A personal dream: Journal of Physical Insight

Just a week after I published my post on the scientific publishing industry (#occupy_scientific_journals), the whole world seemed to explode. Tim Gowers started his personal crusade, and articles appeared even in mainstream media about how Elsevier and the strange world of scientific publishing. I was happy.

But complaining is not enough. I have had a dream for a long time: to create a scientific journal. A possible name would be “Journal of Physical Insight”, but others have been proposed by friends, such as “New Points of View in Physics”. Let me explain how it would look like.

Aim and scope. the journal would not aim at publishing original research. It would publish only original insight about known research. New ways of looking at old things. Conquering new territories is not more important than colonizing them.

Examples: revisiting old concepts using new tools, interesting conjectures, exposition of conceptual difficulties and possible ways out, more clever notations, unexpected connections between distant results… Do not misunderstand me, it would be a hard-core research journal, indexed in JCR. It would not be a teachers’ journal, although also teaching might be benefitted from it.

Publication style. I would like it to be a fully free journal, both for readers and authors. Authors would be required to typeset the paper carefully, in final form, check the references, etc. The editors would be volunteers, and they would be required to be young scientists, counting on the help of an advisory committee of senior scientists.

Special emphasis would be given to the writing style. The special aim of the journal suggests that editors and referees should encourage the authors to make a special effort to make concepts very clear. Also, evidently, to peruse the literature as deeply as possible, also outside your field: novel ideas in one field can be known concepts in another.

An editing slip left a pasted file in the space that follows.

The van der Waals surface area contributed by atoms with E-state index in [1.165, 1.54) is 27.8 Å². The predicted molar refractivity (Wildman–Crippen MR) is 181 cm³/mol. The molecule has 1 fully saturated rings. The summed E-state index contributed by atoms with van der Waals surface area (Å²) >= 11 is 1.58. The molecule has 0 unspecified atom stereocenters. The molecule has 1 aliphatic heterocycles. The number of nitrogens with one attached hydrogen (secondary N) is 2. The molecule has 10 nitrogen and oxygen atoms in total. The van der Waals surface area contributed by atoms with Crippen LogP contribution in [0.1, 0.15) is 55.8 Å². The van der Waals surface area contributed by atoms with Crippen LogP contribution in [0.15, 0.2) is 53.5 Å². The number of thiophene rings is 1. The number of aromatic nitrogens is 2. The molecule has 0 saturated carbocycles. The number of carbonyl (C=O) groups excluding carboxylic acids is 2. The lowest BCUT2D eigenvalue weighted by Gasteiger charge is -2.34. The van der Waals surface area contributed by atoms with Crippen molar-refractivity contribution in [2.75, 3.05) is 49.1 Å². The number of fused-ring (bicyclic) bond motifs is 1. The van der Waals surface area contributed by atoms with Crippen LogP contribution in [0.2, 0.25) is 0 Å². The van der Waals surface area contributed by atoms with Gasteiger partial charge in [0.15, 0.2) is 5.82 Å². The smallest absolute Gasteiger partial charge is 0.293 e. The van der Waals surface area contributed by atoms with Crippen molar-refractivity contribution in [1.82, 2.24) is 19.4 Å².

Peer-review process. That is one of the main novelties brought by the project. First of all, I want it to be double-blind, i.e.: the referees will not know the names of the authors or their affiliation. Also, I advocate for a two-stage peer-review process. The first one would be as quick as possible. Once the paper is published, its refereeing process would not be finished. It would start the second, community-driven process. Comments would be open for each article, and they would be collected for a reasonable amount of time, e.g. two years. It’s already time for scientific research to benefit from the 2.0 revolution! After that trial time, a second refereeing process would be carried out, to assess the impact of the work beyond its number of scitations. This second evaluation would be most beneficial to funding agencies, of course, because by then all scientists in the field would know the article.

Normally, the scientific edition procedure starts when the authors submit their finished work. Given its special scope, this journal would encourage authors to submit article proposals to the editors before embarking in the project, as it is done typically with review papers. The editorial board, if they consider the proposal interesting, will give support to the authors. This is a standard procedure in other areas, but not in science.

Of course, such a project will take a long time to bloom. It will require support from some scientific institution, although money is not an issue in this case: a few dedicated servers would be more than enough. Much more important is to convince a critical mass of colleagues, from all branches of physics, that this idea is worth trying.  Thus, I think time is ripe to ask for feedback… What are your thoughts?

(thanks to Silvia N. Santalla)


Mάθησις, Mathesis

Today I would like to make a proposal: Mathesis, a dependency road map for science.

Consider that you’re a student or researcher in science trying to learn a new topic. This topic is explained in a paper, or a book, but it is not accessible to you because there are some pre-requisites that you’ve not covered. Of course, the bibliography of the paper or book can help you, but normally they are not so useful. How to trace it back to the point where you should start reading? And what if you need to take it at several different starting points, converging in the paper that you need?

Precisely because of that, we scientists write books and review articles. But textbooks are linear structures, while knowledge is not. A textbook takes you from point A to B, along a certain excursion path. But, more likely than not, only part of it is relevant to your needs. Hopefully, you can reach your desired knowledge by linking paths taken from different books or papers.